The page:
Nikki Haley, GOP presidential candidate and former U.N. ambassador, has taken a pro-life stance on abortion through her campaign. She has supported letting states decide their own reproductive policies and said in a debate that she wants to “save as many babies as we can, and support as many moms as we can.”

Former President Donald Trump, considered to be the Republican front-runner, also has a pro-life platform and has called himself the “most pro-life president ever.” During his term, he appointed three U.S. Supreme Court justices who helped overturn Roe v. Wade. In an interview with NBC, Trump said he would try to negotiate a compromise between the two parties on reproductive policy if elected.

Mary Kate Zander, the executive director of Illinois Right to Life, a pro-life organization, said Americans who oppose abortion want a candidate who will continue the work Trump did during his term.

Under President Trump or Nikki Haley, pregnant women and new moms would receive far more resources, support and protection than they currently do,” Zander said. “Babies in utero would likewise receive more protections, as they’d be given the same rights as human beings outside of the womb, rather than treated like slaves or animals.”

Since the Dobbs decision, 21 states have full or partial abortion bans in place. Abortion rights have remained protected at all stages of pregnancy in seven states.

Katie Stanczykiewicz, the director of government relations for Planned Parenthood Illinois Action, said vocal support from Biden will help them provide better care to their patients since reproductive healthcare is in a “tricky place.”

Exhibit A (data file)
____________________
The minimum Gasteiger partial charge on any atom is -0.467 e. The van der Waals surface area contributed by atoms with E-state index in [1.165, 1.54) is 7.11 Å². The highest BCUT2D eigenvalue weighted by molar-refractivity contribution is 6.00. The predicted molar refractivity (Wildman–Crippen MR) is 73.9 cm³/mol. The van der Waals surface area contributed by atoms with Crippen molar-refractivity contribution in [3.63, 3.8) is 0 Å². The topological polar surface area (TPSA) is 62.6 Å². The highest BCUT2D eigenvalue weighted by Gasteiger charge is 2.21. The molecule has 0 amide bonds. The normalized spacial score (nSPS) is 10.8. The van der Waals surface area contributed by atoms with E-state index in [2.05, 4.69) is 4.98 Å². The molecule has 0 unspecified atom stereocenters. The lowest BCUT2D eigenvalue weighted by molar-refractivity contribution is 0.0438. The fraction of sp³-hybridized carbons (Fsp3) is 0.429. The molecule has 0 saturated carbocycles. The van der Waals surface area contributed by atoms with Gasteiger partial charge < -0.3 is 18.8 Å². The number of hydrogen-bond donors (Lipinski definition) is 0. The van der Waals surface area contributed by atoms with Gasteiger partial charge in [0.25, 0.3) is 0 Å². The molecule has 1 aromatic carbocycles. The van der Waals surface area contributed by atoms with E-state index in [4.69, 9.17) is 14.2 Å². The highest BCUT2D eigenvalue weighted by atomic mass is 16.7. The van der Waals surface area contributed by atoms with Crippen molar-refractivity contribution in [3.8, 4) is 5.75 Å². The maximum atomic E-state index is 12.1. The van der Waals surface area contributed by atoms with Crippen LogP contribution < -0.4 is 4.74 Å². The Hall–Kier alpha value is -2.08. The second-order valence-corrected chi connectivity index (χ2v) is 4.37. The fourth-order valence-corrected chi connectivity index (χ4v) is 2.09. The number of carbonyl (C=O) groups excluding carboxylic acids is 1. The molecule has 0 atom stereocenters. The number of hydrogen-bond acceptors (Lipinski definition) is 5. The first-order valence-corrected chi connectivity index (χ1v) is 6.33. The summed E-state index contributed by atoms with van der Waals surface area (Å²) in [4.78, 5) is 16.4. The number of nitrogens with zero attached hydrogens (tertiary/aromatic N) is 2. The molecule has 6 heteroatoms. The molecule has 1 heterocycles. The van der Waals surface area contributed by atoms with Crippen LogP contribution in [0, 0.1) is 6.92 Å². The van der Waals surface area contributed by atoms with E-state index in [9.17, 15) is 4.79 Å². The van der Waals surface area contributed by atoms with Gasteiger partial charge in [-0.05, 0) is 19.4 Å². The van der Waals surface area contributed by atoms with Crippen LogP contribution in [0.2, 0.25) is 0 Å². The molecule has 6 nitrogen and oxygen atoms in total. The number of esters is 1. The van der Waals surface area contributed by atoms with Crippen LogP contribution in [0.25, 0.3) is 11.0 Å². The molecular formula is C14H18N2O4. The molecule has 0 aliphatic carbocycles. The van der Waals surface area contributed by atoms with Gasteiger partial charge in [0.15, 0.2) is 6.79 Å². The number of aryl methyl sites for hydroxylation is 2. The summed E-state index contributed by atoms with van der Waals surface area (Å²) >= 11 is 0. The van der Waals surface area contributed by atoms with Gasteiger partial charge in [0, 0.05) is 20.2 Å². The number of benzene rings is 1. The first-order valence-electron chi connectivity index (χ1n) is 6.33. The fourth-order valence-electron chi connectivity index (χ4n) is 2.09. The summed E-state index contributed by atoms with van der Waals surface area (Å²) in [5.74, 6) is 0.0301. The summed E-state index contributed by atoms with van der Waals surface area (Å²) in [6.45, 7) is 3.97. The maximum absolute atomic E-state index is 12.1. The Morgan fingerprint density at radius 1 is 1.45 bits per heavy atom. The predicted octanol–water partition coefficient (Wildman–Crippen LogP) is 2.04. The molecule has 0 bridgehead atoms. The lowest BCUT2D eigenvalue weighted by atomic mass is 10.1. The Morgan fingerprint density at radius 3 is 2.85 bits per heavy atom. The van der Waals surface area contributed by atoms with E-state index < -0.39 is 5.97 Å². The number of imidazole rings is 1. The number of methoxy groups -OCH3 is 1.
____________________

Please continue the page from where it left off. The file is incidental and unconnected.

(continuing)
“I think abortion is something that is very widely talked about right now in national media, state media, and we need to keep it that way,” Stanczykiewicz said. “Having the support from the president, federally, makes it an issue that sticks in people’s minds and makes people remember that when they go to the ballot box.”

Epstein, the DePaul political scientist, does not think Biden or the Democrats in office will be able to codify Roe into law again because of how divided the country is.

“Previously, you would have some moderate Democrats who would be considered pro-life and some moderate Republicans who would be considered pro-choice,” Epstein said. “That is virtually nonexistent today.”

In Illinois, abortion is legal until fetal viability, when the fetus is able to survive outside the uterus. Gov. J.B. Pritzker has voiced his support for reproductive rights and started Think Big America in October 2023, an organization that will promote ballot measures to codify abortion rights.

Chicago Mayor Brandon Johnson also released a statement on the 51st anniversary of Roe v. Wade reaffirming his commitment to protecting reproductive rights in Chicago.

“We must continue to advocate for policies that protect reproductive rights, support comprehensive sex education, and ensure affordable and accessible healthcare for all,” Johnson said in his statement.